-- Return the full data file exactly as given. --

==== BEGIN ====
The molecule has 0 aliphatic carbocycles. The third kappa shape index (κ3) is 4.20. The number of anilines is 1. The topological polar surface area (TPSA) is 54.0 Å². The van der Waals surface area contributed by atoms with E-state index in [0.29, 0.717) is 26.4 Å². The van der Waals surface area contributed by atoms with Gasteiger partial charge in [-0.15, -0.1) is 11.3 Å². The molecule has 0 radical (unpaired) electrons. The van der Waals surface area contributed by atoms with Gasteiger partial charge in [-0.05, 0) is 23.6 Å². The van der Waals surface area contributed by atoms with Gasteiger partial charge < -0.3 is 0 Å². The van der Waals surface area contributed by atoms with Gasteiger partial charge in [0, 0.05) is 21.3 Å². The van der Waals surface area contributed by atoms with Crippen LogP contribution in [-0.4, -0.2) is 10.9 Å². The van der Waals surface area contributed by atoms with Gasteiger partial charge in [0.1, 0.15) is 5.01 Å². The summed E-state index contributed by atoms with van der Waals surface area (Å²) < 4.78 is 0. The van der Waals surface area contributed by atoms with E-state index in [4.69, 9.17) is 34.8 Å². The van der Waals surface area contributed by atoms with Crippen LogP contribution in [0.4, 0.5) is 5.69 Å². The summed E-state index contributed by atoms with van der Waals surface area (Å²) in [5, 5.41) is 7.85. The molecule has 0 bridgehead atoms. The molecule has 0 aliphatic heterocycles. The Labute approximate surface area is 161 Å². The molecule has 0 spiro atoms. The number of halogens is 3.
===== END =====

The molecule has 0 aliphatic carbocycles. The third kappa shape index (κ3) is 4.20. The number of anilines is 1. The topological polar surface area (TPSA) is 54.0 Å². The van der Waals surface area contributed by atoms with E-state index in [0.29, 0.717) is 26.4 Å². The van der Waals surface area contributed by atoms with Gasteiger partial charge in [-0.15, -0.1) is 11.3 Å². The molecule has 0 radical (unpaired) electrons. The van der Waals surface area contributed by atoms with Gasteiger partial charge in [-0.05, 0) is 23.6 Å². The van der Waals surface area contributed by atoms with Gasteiger partial charge < -0.3 is 0 Å². The van der Waals surface area contributed by atoms with Gasteiger partial charge in [0, 0.05) is 21.3 Å². The van der Waals surface area contributed by atoms with Crippen LogP contribution in [-0.4, -0.2) is 10.9 Å². The van der Waals surface area contributed by atoms with Gasteiger partial charge in [0.1, 0.15) is 5.01 Å². The summed E-state index contributed by atoms with van der Waals surface area (Å²) < 4.78 is 0. The van der Waals surface area contributed by atoms with E-state index in [4.69, 9.17) is 34.8 Å². The van der Waals surface area contributed by atoms with Crippen LogP contribution in [0.4, 0.5) is 5.69 Å². The summed E-state index contributed by atoms with van der Waals surface area (Å²) in [5, 5.41) is 7.85. The molecule has 0 bridgehead atoms. The molecule has 0 aliphatic heterocycles. The Labute approximate surface area is 161 Å². The molecule has 0 spiro atoms. The number of halogens is 3.